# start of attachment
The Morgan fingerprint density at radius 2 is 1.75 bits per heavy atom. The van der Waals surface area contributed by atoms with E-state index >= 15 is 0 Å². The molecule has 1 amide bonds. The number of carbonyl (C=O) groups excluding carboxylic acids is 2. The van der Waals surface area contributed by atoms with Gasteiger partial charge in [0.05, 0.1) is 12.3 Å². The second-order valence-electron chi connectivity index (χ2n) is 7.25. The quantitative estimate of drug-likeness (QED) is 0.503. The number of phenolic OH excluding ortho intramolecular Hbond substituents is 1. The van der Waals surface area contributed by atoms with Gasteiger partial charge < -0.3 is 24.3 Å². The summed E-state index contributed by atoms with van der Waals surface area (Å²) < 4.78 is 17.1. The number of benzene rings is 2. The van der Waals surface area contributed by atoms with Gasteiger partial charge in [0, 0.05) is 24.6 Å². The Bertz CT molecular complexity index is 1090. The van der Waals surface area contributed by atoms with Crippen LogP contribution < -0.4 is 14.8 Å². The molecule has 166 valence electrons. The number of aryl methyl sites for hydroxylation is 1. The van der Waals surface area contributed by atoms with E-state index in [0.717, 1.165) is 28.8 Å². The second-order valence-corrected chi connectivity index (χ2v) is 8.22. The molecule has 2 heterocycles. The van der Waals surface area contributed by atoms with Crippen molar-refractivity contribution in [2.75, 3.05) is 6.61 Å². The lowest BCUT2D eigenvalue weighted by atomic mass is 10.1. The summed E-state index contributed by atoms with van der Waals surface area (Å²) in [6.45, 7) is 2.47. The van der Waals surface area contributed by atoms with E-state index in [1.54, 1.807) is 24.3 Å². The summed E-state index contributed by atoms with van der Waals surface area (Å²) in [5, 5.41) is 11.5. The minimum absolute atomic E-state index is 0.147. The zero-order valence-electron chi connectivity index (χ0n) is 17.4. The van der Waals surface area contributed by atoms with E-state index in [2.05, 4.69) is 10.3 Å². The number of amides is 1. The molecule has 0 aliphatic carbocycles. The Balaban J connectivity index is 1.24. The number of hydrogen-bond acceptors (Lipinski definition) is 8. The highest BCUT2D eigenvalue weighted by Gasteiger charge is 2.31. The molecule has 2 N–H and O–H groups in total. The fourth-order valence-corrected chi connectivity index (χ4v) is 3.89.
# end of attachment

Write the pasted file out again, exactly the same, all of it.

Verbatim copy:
The Morgan fingerprint density at radius 2 is 1.75 bits per heavy atom. The van der Waals surface area contributed by atoms with E-state index >= 15 is 0 Å². The molecule has 1 amide bonds. The number of carbonyl (C=O) groups excluding carboxylic acids is 2. The van der Waals surface area contributed by atoms with Gasteiger partial charge in [0.05, 0.1) is 12.3 Å². The second-order valence-electron chi connectivity index (χ2n) is 7.25. The quantitative estimate of drug-likeness (QED) is 0.503. The number of phenolic OH excluding ortho intramolecular Hbond substituents is 1. The van der Waals surface area contributed by atoms with Gasteiger partial charge < -0.3 is 24.3 Å². The summed E-state index contributed by atoms with van der Waals surface area (Å²) < 4.78 is 17.1. The number of benzene rings is 2. The van der Waals surface area contributed by atoms with Gasteiger partial charge in [0, 0.05) is 24.6 Å². The Bertz CT molecular complexity index is 1090. The van der Waals surface area contributed by atoms with Crippen LogP contribution < -0.4 is 14.8 Å². The molecule has 166 valence electrons. The number of aryl methyl sites for hydroxylation is 1. The van der Waals surface area contributed by atoms with E-state index in [0.717, 1.165) is 28.8 Å². The second-order valence-corrected chi connectivity index (χ2v) is 8.22. The molecule has 2 heterocycles. The van der Waals surface area contributed by atoms with Crippen molar-refractivity contribution in [2.75, 3.05) is 6.61 Å². The lowest BCUT2D eigenvalue weighted by atomic mass is 10.1. The summed E-state index contributed by atoms with van der Waals surface area (Å²) in [6.45, 7) is 2.47. The van der Waals surface area contributed by atoms with E-state index in [1.54, 1.807) is 24.3 Å². The summed E-state index contributed by atoms with van der Waals surface area (Å²) in [5, 5.41) is 11.5. The minimum absolute atomic E-state index is 0.147. The zero-order valence-electron chi connectivity index (χ0n) is 17.4. The van der Waals surface area contributed by atoms with E-state index in [2.05, 4.69) is 10.3 Å². The number of amides is 1. The molecule has 0 aliphatic carbocycles. The Balaban J connectivity index is 1.24. The number of hydrogen-bond acceptors (Lipinski definition) is 8. The highest BCUT2D eigenvalue weighted by Gasteiger charge is 2.31. The molecule has 2 N–H and O–H groups in total. The fourth-order valence-corrected chi connectivity index (χ4v) is 3.89.